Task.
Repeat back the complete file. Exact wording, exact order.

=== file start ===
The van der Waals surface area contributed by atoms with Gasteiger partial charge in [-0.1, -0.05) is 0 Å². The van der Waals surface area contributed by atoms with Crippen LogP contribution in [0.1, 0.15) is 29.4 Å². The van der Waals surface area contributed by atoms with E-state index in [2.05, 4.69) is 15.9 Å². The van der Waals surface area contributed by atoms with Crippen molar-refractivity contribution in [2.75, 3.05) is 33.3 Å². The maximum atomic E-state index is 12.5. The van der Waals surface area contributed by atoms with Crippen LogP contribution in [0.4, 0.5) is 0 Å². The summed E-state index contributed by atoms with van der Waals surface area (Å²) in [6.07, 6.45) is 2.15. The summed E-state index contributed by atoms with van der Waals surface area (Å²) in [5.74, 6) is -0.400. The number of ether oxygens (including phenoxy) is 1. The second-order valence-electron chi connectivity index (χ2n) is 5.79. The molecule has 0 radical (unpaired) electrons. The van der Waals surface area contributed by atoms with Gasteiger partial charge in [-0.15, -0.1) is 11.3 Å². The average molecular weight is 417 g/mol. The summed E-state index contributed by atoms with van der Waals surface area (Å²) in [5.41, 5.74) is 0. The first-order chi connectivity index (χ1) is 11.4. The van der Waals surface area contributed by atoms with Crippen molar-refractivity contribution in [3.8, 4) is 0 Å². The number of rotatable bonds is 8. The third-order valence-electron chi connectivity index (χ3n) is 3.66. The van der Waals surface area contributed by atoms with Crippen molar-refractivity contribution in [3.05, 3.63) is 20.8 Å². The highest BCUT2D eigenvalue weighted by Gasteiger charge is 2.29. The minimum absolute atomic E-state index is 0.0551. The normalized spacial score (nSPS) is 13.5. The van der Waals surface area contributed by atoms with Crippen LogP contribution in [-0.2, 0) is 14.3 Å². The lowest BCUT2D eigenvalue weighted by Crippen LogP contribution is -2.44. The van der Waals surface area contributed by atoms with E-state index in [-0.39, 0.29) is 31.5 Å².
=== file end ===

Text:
The van der Waals surface area contributed by atoms with Gasteiger partial charge in [-0.1, -0.05) is 0 Å². The van der Waals surface area contributed by atoms with Crippen LogP contribution in [0.1, 0.15) is 29.4 Å². The van der Waals surface area contributed by atoms with E-state index in [2.05, 4.69) is 15.9 Å². The van der Waals surface area contributed by atoms with Crippen molar-refractivity contribution in [2.75, 3.05) is 33.3 Å². The maximum atomic E-state index is 12.5. The van der Waals surface area contributed by atoms with Crippen LogP contribution in [0.4, 0.5) is 0 Å². The summed E-state index contributed by atoms with van der Waals surface area (Å²) in [6.07, 6.45) is 2.15. The summed E-state index contributed by atoms with van der Waals surface area (Å²) in [5.74, 6) is -0.400. The number of ether oxygens (including phenoxy) is 1. The second-order valence-electron chi connectivity index (χ2n) is 5.79. The molecule has 0 radical (unpaired) electrons. The van der Waals surface area contributed by atoms with Gasteiger partial charge in [-0.15, -0.1) is 11.3 Å². The average molecular weight is 417 g/mol. The summed E-state index contributed by atoms with van der Waals surface area (Å²) in [5.41, 5.74) is 0. The first-order chi connectivity index (χ1) is 11.4. The van der Waals surface area contributed by atoms with Crippen molar-refractivity contribution in [3.8, 4) is 0 Å². The number of rotatable bonds is 8. The third-order valence-electron chi connectivity index (χ3n) is 3.66. The van der Waals surface area contributed by atoms with Crippen molar-refractivity contribution in [3.05, 3.63) is 20.8 Å². The highest BCUT2D eigenvalue weighted by Gasteiger charge is 2.29. The minimum absolute atomic E-state index is 0.0551. The normalized spacial score (nSPS) is 13.5. The van der Waals surface area contributed by atoms with Crippen LogP contribution in [-0.2, 0) is 14.3 Å². The lowest BCUT2D eigenvalue weighted by Crippen LogP contribution is -2.44. The van der Waals surface area contributed by atoms with E-state index in [-0.39, 0.29) is 31.5 Å².